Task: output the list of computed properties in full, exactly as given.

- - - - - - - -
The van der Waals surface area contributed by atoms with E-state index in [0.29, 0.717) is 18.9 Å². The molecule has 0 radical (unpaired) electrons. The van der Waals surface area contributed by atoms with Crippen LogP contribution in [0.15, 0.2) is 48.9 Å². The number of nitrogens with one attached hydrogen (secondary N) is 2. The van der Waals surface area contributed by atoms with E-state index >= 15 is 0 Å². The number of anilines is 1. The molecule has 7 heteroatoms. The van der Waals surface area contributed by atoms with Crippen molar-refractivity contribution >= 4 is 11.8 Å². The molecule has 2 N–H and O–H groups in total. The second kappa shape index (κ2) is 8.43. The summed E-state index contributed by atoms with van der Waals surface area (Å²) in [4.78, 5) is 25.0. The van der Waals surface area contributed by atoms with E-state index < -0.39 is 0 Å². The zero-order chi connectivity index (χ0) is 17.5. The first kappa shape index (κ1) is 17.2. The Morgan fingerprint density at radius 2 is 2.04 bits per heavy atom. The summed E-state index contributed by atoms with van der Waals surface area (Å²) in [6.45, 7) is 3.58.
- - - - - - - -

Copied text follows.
The van der Waals surface area contributed by atoms with E-state index in [0.29, 0.717) is 18.9 Å². The molecule has 0 radical (unpaired) electrons. The van der Waals surface area contributed by atoms with Crippen LogP contribution in [0.15, 0.2) is 48.9 Å². The number of nitrogens with one attached hydrogen (secondary N) is 2. The van der Waals surface area contributed by atoms with E-state index >= 15 is 0 Å². The number of anilines is 1. The molecule has 7 heteroatoms. The van der Waals surface area contributed by atoms with Crippen molar-refractivity contribution >= 4 is 11.8 Å². The molecule has 2 N–H and O–H groups in total. The second kappa shape index (κ2) is 8.43. The summed E-state index contributed by atoms with van der Waals surface area (Å²) in [4.78, 5) is 25.0. The van der Waals surface area contributed by atoms with E-state index < -0.39 is 0 Å². The zero-order chi connectivity index (χ0) is 17.5. The first kappa shape index (κ1) is 17.2. The Morgan fingerprint density at radius 2 is 2.04 bits per heavy atom. The summed E-state index contributed by atoms with van der Waals surface area (Å²) in [6.45, 7) is 3.58.